Low-flow characteristics and profiles for the Rocky River in the Yadkin-Pee Dee River basin, North Carolina, through 2002
An understanding of the magnitude and frequency of low-flow discharges is an important part of protecting surface-water resources and planning for municipal and industrial economic expansion. Low-flow characteristics are summarized for 12 continuous-record gaging stations and 44 partial-record measuring sites in the Rocky River basin in North Carolina. Records of discharge collected through the 2002 water year at continuous-record gaging stations and through the 2001 water year at partial-record measuring sites were used. Flow characteristics included in the summary are (1) average annual unit flow; (2) 7Q10 low-flow discharge, the minimum average discharge for a 7-consecutive-day period occurring, on average, once in 10 years; (3) 30Q2 low-flow discharge; (4) W7Q10 low-flow discharge, which is similar to 7Q10 discharge but is based only on flow during the winter months of November through March; and (5) 7Q2 low-flow discharge. The Rocky River basin drains 1,413 square miles (mi2) of the southern Piedmont Province in North Carolina. The Rocky River is about 91 miles long and merges with the Yadkin River in eastern Stanly County to form the Pee Dee River, which discharges into the Atlantic Ocean in South Carolina. Low-flow characteristics compiled for selected sites in the Rocky River basin indicated that the potential for sustained base flows in the upper half of the basin is relatively higher than for streams in the lower half of the basin. The upper half of the basin is underlain by the Charlotte Belt, where streams have been identified as having moderate potentials for sustained base flows. In the lower half of the basin, many streams were noted as having little to no potential for sustained base flows. Much of the decrease in base-flow potential is attributed to the underlying rock types of the Carolina Slate Belt. Of the 19 sites in the basin having minimal (defined as less than 0.05 cubic foot per second) or zero 7Q10 discharges, 18 sites are located in the lower half of the basin underlain by the Carolina Slate Belt. Assessment of these 18 sites indicates that streams that have drainage areas less than about 25 square miles are likely to have minimal or zero 7Q10 discharges. No drainage-area threshold for minimal or zero 7Q10 discharges was identified for the upper half of the basin, which is underlain by the Charlotte Belt. Tributaries to the Rocky River include the West Branch Rocky River (22.8 mi2), Clarke Creek (28.2 mi2), Mallard Creek (41.2 mi2), Coddle Creek (78.8 mi2), Reedy Creek (43.0 mi2), Irish Buffalo/Coldwater Creeks (110 mi2), Dutch Buffalo Creek (99 mi2), Long Creek (200 mi2), Richardson Creek (234 mi2), and Lanes Creek (135 mi2). In the 20-mile reach upstream from the mouth (about 22 percent of the river length), the drainage area increases by 648 mi2, or about 46 percent of the total drainage area as a result of the confluences with Long Creek, Richardson Creek, and Lanes Creek. Low-flow discharge profiles for the Rocky River include 7Q10, 30Q2, W7Q10, and 7Q2 discharges in a continuous profile with contributions from major tributaries included. At the gaging stations above Irish Buffalo Creek and near Stanfield, the 7Q10 discharges are 25.2 and 42.3 cubic feet per second, corresponding to 0.09 and 0.07 cubic feet per second per square mile, respectively. At the gaging station near Norwood, the 7Q10 discharge is 45.8 cubic feet per second, equivalent to 0.03 cubic foot per second per square mile. Low-flow discharge profiles reflect the presence of several major flow diversions in the reaches upstream from Stanfield and an apparent losing reach between the continuous-record gaging stations near Stanfield and Norwood, North Carolina.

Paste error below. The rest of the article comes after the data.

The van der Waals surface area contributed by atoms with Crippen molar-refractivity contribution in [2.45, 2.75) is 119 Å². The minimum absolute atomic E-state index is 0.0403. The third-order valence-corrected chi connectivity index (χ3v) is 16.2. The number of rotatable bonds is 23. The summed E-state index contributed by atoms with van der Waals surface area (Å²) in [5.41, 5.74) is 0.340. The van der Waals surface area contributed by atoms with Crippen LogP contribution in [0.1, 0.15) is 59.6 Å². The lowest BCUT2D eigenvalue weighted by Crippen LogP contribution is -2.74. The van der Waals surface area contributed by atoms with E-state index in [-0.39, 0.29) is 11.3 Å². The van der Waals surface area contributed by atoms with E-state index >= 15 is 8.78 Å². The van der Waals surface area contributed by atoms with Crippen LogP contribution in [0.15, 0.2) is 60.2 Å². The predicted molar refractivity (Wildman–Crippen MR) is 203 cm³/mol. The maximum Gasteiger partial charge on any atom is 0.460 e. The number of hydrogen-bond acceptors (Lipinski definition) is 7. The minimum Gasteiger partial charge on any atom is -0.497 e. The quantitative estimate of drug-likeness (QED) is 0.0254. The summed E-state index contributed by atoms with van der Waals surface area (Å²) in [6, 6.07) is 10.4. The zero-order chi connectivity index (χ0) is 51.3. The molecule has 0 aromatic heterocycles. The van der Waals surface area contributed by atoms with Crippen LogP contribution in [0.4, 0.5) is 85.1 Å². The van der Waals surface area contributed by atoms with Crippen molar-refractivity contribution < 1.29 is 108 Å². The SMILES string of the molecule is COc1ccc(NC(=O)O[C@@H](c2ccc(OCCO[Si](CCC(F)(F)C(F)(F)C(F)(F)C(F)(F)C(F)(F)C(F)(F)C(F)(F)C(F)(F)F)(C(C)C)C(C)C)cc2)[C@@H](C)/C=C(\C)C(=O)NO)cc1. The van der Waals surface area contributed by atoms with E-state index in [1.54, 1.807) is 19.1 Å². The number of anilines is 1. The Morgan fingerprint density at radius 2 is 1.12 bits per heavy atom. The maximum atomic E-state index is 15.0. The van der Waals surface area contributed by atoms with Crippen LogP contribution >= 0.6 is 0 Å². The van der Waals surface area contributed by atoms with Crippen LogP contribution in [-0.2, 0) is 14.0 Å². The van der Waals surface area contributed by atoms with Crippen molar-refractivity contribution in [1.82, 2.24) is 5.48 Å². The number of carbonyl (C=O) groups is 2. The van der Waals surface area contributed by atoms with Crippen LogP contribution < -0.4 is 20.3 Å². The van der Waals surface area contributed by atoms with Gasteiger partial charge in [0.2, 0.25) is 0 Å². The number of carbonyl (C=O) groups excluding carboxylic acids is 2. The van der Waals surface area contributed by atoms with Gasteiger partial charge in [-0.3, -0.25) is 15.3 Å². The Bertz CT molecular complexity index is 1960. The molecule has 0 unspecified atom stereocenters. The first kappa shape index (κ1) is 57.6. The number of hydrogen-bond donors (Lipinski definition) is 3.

|Low-flow characteristics and profiles for the Rocky River in the Yadkin-Pee Dee River basin, North Carolina, through 2002
|J. Curtis Weaver, Jason M. Fine
|USGS Numbered Series
|Water-Resources Investigations Report
|USGS Publications Warehouse
|South Atlantic Water Science Center